Darrell Proctor, Power Magazine
The traditional electricity grid is being transformed, as more businesses look to control their costs by producing their own power. A need for reliable backup power, the push for more resiliency in generation, and a desire for electricity in remote locations is driving distributed generation, with natural gas taking a lead role.
Commercial and industrial sites increasingly are producing their own power, independent of the traditional grid. Demand for electricity in remote locations, along with the need for reliable backup power systems, is growing. Mobile generation systems are more prevalent, as shown in the response to restoring power after natural disasters over the past few years.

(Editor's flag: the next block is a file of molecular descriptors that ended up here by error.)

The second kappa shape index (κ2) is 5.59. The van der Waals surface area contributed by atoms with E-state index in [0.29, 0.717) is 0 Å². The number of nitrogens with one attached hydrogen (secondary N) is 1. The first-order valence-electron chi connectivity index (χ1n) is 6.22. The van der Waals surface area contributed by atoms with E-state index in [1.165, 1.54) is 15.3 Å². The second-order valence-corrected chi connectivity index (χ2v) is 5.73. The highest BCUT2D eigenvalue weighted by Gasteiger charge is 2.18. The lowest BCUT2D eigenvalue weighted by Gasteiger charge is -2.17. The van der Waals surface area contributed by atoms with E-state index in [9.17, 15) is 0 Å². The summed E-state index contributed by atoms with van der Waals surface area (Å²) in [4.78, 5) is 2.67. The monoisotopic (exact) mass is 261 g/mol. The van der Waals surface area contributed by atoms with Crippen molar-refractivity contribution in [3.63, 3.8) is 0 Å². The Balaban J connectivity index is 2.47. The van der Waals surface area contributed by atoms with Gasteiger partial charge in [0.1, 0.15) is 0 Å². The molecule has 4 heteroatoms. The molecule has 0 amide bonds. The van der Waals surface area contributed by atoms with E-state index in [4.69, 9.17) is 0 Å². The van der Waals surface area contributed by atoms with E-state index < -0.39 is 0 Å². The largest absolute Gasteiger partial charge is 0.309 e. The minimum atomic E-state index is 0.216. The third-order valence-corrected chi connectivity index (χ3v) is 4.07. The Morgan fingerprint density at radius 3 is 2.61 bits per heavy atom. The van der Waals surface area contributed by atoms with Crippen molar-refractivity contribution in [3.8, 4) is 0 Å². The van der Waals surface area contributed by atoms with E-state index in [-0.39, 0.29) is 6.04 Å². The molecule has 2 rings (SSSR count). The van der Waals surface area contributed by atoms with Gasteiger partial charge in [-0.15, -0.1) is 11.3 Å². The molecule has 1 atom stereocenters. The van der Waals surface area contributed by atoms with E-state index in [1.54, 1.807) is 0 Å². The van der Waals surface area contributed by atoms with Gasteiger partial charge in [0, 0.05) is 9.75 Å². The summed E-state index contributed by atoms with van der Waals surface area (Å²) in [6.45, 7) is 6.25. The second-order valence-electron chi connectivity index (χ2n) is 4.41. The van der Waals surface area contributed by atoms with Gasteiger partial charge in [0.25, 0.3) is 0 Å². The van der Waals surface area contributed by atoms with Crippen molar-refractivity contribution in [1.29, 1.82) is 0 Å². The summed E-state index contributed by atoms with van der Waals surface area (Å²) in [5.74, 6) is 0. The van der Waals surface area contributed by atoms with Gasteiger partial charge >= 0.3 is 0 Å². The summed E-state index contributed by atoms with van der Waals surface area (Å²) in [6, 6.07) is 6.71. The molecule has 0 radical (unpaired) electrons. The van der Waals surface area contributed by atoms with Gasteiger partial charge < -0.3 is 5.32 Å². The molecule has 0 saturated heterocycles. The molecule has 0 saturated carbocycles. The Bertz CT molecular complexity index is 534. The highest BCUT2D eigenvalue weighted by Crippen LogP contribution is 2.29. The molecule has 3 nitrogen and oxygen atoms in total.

It’s all part of the rise in applications for distributed power, or power generated at or near the point of use. These are often systems with less than 100 MW of generation capacity, supplying power to small commercial and industrial sites, often as part of combined heat and power (CHP) projects and microgrid installations.